Skip to main content

Exit WCAG Theme

Switch to Non-ADA Website

Accessibility Options

Select Text Sizes

Select Text Color

Website Accessibility Information Close Options
Close Menu
Moore Law A Personal Injury Law Firm
  • ~

Wesley Chapel Slip & Fall Attorney

No one expects to slip and fall whenever they enter a business, private home, or government building. Yet thousands of people are injured in Florida in slip and fall accidents. They incur substantial medical bills and other losses while struggling to get healthy again.

Florida law is quite clear that property owners cannot let their property fall into disrepair. Instead, they owe a duty to keep the property reasonably safe for those they invite to enter. Contact a Wesley Chapel slip & fall attorney at Moore Law for more information about whether you can bring a legal claim.

Hazards Underfoot

Some people fall because they are clumsy and trip over their own feet. But most slip and falls or trip and falls are caused by some hazard on the property that upsets a person’s balance:

  • Spilled liquids
  • Condensation
  • Rainwater and ice
  • Wet leaves
  • Bare or torn carpeting
  • Uneven floorboards
  • Debris or litter
  • Power cords crossing the floor
  • Freshly mopped or waxed floors

Sometimes, a property owner creates the hazard, but in other cases the hazard might have developed accidentally. Still, owners are sometimes responsible for inspecting their property to find even those hazards that are created naturally.

What You Need to Prove to Win Your Case

Generally, a property owner will only be responsible for compensation if they failed to fulfill their duty to the person injured. What does this mean? In Florida, property owners must take certain steps depending on why the victim was on the property. This is called the victim’s “status”:

  • A business owes a duty of care to invitees because they have invited them onto the property for business purposes. Specifically, the owner must keep the property reasonably safe and warn invitees of non-obvious hazards they know about or should know about.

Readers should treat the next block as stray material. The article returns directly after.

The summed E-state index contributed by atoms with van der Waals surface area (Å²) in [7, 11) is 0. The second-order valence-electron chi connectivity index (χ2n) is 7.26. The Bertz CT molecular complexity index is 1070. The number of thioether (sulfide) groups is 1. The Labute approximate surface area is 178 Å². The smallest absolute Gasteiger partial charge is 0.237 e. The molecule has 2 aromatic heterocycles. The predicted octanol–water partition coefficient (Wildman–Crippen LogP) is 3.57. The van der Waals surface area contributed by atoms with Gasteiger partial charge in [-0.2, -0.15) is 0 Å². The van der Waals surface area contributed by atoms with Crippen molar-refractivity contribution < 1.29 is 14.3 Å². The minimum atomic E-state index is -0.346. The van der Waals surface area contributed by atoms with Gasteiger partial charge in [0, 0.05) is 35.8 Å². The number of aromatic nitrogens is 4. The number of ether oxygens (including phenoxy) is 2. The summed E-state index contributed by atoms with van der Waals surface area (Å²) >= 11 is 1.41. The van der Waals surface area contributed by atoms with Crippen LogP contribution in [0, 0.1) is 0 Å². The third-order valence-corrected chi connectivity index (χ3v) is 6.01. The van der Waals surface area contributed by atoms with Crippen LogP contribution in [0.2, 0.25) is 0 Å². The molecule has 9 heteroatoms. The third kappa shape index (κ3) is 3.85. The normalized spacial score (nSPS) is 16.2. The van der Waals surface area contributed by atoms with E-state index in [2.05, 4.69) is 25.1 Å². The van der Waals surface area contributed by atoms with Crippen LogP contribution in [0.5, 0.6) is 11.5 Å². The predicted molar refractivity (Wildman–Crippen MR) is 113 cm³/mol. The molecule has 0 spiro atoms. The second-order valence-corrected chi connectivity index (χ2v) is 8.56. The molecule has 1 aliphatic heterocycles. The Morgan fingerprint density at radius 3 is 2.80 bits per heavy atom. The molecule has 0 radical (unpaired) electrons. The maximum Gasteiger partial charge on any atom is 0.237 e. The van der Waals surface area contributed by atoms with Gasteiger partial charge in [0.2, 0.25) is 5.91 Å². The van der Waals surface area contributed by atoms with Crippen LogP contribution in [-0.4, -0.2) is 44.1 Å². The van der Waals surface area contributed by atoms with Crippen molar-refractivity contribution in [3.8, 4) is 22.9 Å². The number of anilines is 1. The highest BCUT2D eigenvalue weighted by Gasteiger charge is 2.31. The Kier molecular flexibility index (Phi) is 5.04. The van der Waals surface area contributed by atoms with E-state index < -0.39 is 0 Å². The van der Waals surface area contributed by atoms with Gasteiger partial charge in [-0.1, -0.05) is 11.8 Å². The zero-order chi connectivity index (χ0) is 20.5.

• A person who is allowed to enter the property for their own purposes is a licensee. In Florida, a property owner cannot intentionally harm licensees and should warn them of non-obvious dangers.
  • If a person has no right to be on the property, they are a trespasser. An owner only has a duty to not intentionally injure them.

Did the Property Owner Know of the Hazard?

One question pops up regularly when the owner did not create the hazard. The issue is knowledge. Did the owner know, or should they have known, of the hazard? For example, an air conditioning unit might leak liquid on the floor of a business. But because the owner didn’t go into that part of the store, they never saw the condensation pooling there.

If the owner has actual knowledge of a hazard, they must fix it or warn invitees of it. But Florida also recognizes something called “constructive” knowledge. When a person slips on a transitory substance, constructive knowledge exists when it regularly recurs or when it has existed for so long that a reasonably careful owner should have found it. If the condensation pools for hours, then the owner has constructive knowledge and can be held liable for a person slipping on it.

Let Our Wesley Chapel Slip and Fall Lawyer Build Your Case

Slip and fall cases are not as simple as some people imagine. Many factual issues arise, and you would benefit from meeting with an experienced Wesley Chapel slip and fall attorney at Moore Law. Contact us to schedule a free consultation.

Share This Page:
Facebook Twitter LinkedIn
Skip footer and go back to main navigation